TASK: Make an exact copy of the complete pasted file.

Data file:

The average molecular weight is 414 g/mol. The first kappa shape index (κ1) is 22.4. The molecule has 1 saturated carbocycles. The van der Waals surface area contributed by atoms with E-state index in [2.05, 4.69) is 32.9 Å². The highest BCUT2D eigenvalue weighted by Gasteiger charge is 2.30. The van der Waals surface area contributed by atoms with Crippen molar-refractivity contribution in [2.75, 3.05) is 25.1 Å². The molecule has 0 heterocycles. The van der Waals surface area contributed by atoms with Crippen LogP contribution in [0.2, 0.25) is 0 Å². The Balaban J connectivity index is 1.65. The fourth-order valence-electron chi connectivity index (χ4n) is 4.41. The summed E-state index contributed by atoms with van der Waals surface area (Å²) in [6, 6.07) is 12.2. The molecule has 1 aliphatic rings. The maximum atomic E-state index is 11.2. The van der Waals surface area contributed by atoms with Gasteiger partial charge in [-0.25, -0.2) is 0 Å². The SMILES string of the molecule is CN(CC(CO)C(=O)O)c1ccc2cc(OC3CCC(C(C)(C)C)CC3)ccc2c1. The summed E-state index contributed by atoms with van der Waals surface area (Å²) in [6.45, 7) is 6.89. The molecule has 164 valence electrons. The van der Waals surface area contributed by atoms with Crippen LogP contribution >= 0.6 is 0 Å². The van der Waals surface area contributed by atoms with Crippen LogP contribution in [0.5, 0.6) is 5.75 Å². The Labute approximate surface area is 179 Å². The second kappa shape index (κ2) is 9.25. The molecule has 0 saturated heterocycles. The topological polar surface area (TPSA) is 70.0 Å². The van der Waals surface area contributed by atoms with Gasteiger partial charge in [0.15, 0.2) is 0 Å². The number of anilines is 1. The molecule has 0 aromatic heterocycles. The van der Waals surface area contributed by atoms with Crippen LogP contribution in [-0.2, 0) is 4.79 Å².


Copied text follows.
The average molecular weight is 414 g/mol. The first kappa shape index (κ1) is 22.4. The molecule has 1 saturated carbocycles. The van der Waals surface area contributed by atoms with E-state index in [2.05, 4.69) is 32.9 Å². The highest BCUT2D eigenvalue weighted by Gasteiger charge is 2.30. The van der Waals surface area contributed by atoms with Crippen molar-refractivity contribution in [2.75, 3.05) is 25.1 Å². The molecule has 0 heterocycles. The van der Waals surface area contributed by atoms with Crippen LogP contribution in [0.2, 0.25) is 0 Å². The Balaban J connectivity index is 1.65. The fourth-order valence-electron chi connectivity index (χ4n) is 4.41. The summed E-state index contributed by atoms with van der Waals surface area (Å²) in [6, 6.07) is 12.2. The molecule has 1 aliphatic rings. The maximum atomic E-state index is 11.2. The van der Waals surface area contributed by atoms with Gasteiger partial charge in [-0.25, -0.2) is 0 Å². The SMILES string of the molecule is CN(CC(CO)C(=O)O)c1ccc2cc(OC3CCC(C(C)(C)C)CC3)ccc2c1. The summed E-state index contributed by atoms with van der Waals surface area (Å²) in [6.45, 7) is 6.89. The molecule has 164 valence electrons. The van der Waals surface area contributed by atoms with Crippen LogP contribution >= 0.6 is 0 Å². The van der Waals surface area contributed by atoms with Crippen LogP contribution in [0.5, 0.6) is 5.75 Å². The Labute approximate surface area is 179 Å². The second kappa shape index (κ2) is 9.25. The molecule has 0 saturated heterocycles. The topological polar surface area (TPSA) is 70.0 Å². The van der Waals surface area contributed by atoms with Gasteiger partial charge in [0.15, 0.2) is 0 Å². The number of anilines is 1. The molecule has 0 aromatic heterocycles. The van der Waals surface area contributed by atoms with Crippen LogP contribution in [-0.2, 0) is 4.79 Å².